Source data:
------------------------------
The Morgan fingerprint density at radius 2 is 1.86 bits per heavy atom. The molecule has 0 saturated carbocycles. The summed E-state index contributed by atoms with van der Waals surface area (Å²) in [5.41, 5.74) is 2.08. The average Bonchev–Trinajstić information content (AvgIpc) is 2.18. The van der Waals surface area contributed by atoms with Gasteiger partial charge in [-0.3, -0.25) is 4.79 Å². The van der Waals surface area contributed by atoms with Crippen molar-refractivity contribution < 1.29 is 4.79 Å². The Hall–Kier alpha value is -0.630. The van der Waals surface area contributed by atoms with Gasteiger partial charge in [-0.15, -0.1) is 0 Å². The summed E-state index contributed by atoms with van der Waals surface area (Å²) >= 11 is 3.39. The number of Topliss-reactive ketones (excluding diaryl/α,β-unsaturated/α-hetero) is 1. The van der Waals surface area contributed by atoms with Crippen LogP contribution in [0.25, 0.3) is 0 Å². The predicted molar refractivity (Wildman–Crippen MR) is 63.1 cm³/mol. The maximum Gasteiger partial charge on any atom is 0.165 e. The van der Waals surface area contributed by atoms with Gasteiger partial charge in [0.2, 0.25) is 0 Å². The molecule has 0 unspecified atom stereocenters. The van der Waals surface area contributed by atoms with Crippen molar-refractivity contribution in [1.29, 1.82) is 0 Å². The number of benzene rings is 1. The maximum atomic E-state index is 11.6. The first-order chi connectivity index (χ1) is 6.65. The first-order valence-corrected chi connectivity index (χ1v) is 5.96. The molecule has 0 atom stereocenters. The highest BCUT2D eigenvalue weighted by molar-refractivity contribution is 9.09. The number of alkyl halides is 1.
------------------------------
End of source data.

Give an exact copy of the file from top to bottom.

The Morgan fingerprint density at radius 2 is 1.86 bits per heavy atom. The molecule has 0 saturated carbocycles. The summed E-state index contributed by atoms with van der Waals surface area (Å²) in [5.41, 5.74) is 2.08. The average Bonchev–Trinajstić information content (AvgIpc) is 2.18. The van der Waals surface area contributed by atoms with Gasteiger partial charge in [-0.3, -0.25) is 4.79 Å². The van der Waals surface area contributed by atoms with Crippen molar-refractivity contribution < 1.29 is 4.79 Å². The Hall–Kier alpha value is -0.630. The van der Waals surface area contributed by atoms with Gasteiger partial charge in [-0.15, -0.1) is 0 Å². The summed E-state index contributed by atoms with van der Waals surface area (Å²) >= 11 is 3.39. The number of Topliss-reactive ketones (excluding diaryl/α,β-unsaturated/α-hetero) is 1. The van der Waals surface area contributed by atoms with Crippen LogP contribution in [0.25, 0.3) is 0 Å². The predicted molar refractivity (Wildman–Crippen MR) is 63.1 cm³/mol. The maximum Gasteiger partial charge on any atom is 0.165 e. The van der Waals surface area contributed by atoms with Gasteiger partial charge in [0.2, 0.25) is 0 Å². The molecule has 0 unspecified atom stereocenters. The van der Waals surface area contributed by atoms with Crippen molar-refractivity contribution in [1.29, 1.82) is 0 Å². The number of benzene rings is 1. The maximum atomic E-state index is 11.6. The first-order chi connectivity index (χ1) is 6.65. The first-order valence-corrected chi connectivity index (χ1v) is 5.96. The molecule has 0 atom stereocenters. The highest BCUT2D eigenvalue weighted by molar-refractivity contribution is 9.09. The number of alkyl halides is 1.